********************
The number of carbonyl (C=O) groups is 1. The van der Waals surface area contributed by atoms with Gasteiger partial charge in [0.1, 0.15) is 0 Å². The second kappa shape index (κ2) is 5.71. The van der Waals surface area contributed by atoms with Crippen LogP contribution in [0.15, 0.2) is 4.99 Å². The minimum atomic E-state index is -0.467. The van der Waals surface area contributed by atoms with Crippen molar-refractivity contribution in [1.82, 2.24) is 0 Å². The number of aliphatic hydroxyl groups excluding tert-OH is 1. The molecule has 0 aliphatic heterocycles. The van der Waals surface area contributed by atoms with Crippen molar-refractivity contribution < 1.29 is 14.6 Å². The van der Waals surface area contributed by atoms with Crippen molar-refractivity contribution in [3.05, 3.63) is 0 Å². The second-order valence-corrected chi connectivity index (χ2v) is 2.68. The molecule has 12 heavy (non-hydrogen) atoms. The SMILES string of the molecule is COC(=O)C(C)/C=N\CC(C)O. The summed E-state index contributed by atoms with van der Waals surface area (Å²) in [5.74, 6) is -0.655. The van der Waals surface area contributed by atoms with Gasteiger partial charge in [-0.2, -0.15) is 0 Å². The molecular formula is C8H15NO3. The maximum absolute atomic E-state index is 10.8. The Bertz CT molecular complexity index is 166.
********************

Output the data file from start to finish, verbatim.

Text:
The number of carbonyl (C=O) groups is 1. The van der Waals surface area contributed by atoms with Gasteiger partial charge in [0.1, 0.15) is 0 Å². The second kappa shape index (κ2) is 5.71. The van der Waals surface area contributed by atoms with Crippen LogP contribution in [0.15, 0.2) is 4.99 Å². The minimum atomic E-state index is -0.467. The van der Waals surface area contributed by atoms with Crippen molar-refractivity contribution in [1.82, 2.24) is 0 Å². The number of aliphatic hydroxyl groups excluding tert-OH is 1. The molecule has 0 aliphatic heterocycles. The van der Waals surface area contributed by atoms with Crippen molar-refractivity contribution < 1.29 is 14.6 Å². The van der Waals surface area contributed by atoms with Crippen molar-refractivity contribution in [3.05, 3.63) is 0 Å². The second-order valence-corrected chi connectivity index (χ2v) is 2.68. The molecule has 12 heavy (non-hydrogen) atoms. The SMILES string of the molecule is COC(=O)C(C)/C=N\CC(C)O. The summed E-state index contributed by atoms with van der Waals surface area (Å²) in [5.74, 6) is -0.655. The van der Waals surface area contributed by atoms with Gasteiger partial charge in [-0.2, -0.15) is 0 Å². The molecular formula is C8H15NO3. The maximum absolute atomic E-state index is 10.8. The Bertz CT molecular complexity index is 166.